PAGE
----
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Coincidentally I've had a corporate lawyer addressing students in one of my courses recently, so I can tell you at least three or four important things that you should understand and that will, hopefully, remove some misunderstandings I perceive in your line of questioning. The legal status of a corporation is one issue in which this lawyer is particularly interested, since he is lobbying (in the US) for a new definition of their social responsibilities. But you should be clear in your mind that corporations, even if their are treated under some provisions as "persons", they are person only de jure, not de facto. An important difference.

It means that they have no desires, interests etc., not even in principle. What you are trying to unravel here is, I think, a collateral effect of the way corporations are set up: why they exist and what is the basis for their operations.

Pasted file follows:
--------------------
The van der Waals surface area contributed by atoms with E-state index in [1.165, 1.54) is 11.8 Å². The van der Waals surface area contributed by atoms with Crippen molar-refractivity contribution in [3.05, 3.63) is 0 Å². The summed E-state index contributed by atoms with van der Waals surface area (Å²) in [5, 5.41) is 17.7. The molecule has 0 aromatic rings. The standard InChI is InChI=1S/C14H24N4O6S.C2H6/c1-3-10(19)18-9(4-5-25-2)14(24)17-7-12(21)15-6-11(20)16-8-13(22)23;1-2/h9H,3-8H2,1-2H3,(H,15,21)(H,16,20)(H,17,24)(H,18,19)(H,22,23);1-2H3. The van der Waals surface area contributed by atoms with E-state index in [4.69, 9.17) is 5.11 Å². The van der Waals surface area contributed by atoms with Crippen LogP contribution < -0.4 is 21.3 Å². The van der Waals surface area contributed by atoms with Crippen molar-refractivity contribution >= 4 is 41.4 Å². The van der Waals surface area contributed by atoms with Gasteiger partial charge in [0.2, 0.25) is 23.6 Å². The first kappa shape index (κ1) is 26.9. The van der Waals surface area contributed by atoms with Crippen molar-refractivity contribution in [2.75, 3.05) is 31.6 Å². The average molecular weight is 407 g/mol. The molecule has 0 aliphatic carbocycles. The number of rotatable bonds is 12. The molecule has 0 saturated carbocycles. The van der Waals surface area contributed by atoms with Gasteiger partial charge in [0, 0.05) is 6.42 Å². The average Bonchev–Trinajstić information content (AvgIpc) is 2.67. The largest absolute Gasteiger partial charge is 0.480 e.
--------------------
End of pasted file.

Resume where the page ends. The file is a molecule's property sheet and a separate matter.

Now the reason there are corporations is because people want to make money. To do so is, in certain situations, only possible if many of them team up. These are the shareholders (others may join them as investors). Therefore the one and only business criterion "known' to a corporation is the intention to make a profit and return benefits to the shareholders. The means to do this are pretty simple: maximise profitability, minimise overheads. This being the sole operating principle, the means to achieve this provide on the one hand opportunities for employment, on the other for exploiting local resources. When a corporation grows, it stands to reason that employment is beneficial for society, exploitation deleterious. The benefits for society are often so significant that corporations attract generous concessions; and the community where they operate must weigh the disadvantages against these expected benefits. Quite often communities are blinded by the benefits and then regret (when it's too late) the concessions made. But you can see from this simple scenario that corporations don't grow up in a vacuum. Without society accommodating them, they could not exist.